DAEJEON, Jan 4 (Korea Bizwire) — The National Research Foundation of Korea announced on January 3 that a research team at Yonsei University had, through a manufacturing process making use of lower temperatures than normally required, successfully produced a hybrid solar cell of organic material and silicon.
Crystalline silicon solar cells are the most commonly used in today’s solar energy market, boasting an efficiency rate of 20 percent or higher and a long lifespan.
However, their disadvantages are a hefty price tag and a complex manufacturing process, which requires temperatures northward of 900 degrees Celsius.
Consequently, a significant amount of research is being conducted to overcome these obstacles, with one possible alternative to the crystalline silicon solar cells considered to be hybrids that make use of both silicon and organic material.
These hybrids are essentially crystalline silicon solar cells with a coating of organic material layered on top of the substrate.
The manufacturing process behind hybrid solar cells is both cheaper and simpler relative to 100 percent crystalline ones (manufacturing temperatures were sufficient at only 130 degrees Celsius).
The efficiency levels of the cells produced by the Yonsei researchers were measured at 17.3 percent, making their creation a high-efficiency, world-class product.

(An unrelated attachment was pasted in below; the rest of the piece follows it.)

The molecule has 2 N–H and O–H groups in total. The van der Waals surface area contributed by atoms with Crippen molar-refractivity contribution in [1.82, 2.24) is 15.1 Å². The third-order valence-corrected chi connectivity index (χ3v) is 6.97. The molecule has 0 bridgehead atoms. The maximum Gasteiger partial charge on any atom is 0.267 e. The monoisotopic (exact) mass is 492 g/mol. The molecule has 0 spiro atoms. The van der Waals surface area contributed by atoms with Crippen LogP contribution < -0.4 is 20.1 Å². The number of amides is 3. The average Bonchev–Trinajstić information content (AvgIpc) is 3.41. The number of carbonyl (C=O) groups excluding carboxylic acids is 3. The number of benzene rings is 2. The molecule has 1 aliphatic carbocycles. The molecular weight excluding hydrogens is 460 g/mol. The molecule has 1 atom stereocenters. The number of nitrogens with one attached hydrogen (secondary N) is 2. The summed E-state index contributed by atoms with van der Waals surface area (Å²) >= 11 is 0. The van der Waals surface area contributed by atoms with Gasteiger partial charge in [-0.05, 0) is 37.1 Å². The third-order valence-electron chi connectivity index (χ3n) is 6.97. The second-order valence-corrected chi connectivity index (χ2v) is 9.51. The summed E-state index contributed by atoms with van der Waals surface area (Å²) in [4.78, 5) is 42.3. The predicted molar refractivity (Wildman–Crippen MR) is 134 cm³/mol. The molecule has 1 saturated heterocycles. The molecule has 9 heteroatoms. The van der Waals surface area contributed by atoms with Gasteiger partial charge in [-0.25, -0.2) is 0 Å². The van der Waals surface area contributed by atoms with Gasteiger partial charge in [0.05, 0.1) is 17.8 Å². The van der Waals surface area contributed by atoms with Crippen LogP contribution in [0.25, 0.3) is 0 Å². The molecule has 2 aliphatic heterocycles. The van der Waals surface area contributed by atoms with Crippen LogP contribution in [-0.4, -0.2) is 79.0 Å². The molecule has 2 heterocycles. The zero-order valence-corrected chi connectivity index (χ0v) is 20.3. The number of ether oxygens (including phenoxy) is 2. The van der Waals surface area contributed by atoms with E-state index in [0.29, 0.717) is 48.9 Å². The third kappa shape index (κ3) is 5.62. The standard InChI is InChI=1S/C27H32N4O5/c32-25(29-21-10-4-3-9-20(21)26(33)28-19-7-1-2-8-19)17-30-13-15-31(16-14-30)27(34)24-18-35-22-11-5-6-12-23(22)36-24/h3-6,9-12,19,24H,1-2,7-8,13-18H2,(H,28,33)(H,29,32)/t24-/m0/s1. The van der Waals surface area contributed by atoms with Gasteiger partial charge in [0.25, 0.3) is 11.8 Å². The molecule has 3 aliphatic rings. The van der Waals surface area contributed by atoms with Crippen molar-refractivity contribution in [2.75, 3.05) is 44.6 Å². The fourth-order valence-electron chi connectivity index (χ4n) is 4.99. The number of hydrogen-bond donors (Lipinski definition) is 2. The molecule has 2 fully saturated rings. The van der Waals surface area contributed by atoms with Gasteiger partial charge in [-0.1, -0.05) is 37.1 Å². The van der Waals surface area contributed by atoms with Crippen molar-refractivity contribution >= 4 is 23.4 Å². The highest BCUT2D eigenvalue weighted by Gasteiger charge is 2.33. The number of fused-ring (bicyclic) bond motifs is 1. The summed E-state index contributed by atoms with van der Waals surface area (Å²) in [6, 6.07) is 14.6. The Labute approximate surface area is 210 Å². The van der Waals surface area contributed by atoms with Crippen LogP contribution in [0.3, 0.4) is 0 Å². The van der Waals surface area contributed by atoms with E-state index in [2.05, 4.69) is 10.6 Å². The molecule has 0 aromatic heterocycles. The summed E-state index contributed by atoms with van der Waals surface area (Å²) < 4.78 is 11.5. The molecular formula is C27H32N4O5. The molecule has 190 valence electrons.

To maximize efficiency, the surfaces of the solar cells were organized into layers, reducing the amount of sunlight reflected off the surface and lost.
By modifying the thickness of the organic material used as the coating, the researchers were able to prevent energy from seeping out.
From their work, the South Korean researchers were able to conclude that the hybrid solar cell’s efficiency could be improved to 18.5 percent.
Kang Dal-yong, one of the professors that headed the research project, said regarding the team’s work, “Instead of an expensive and complicated procedure, we employed a very simple process at low temperatures and improved a silicon and organic material hybrid solar cell’s efficiency level. Building on this research, it will possible to develop elastic solar panels that can bend and be stretched out.”
The research was funded by the Ministry of Education and the National Research Foundation of Korea.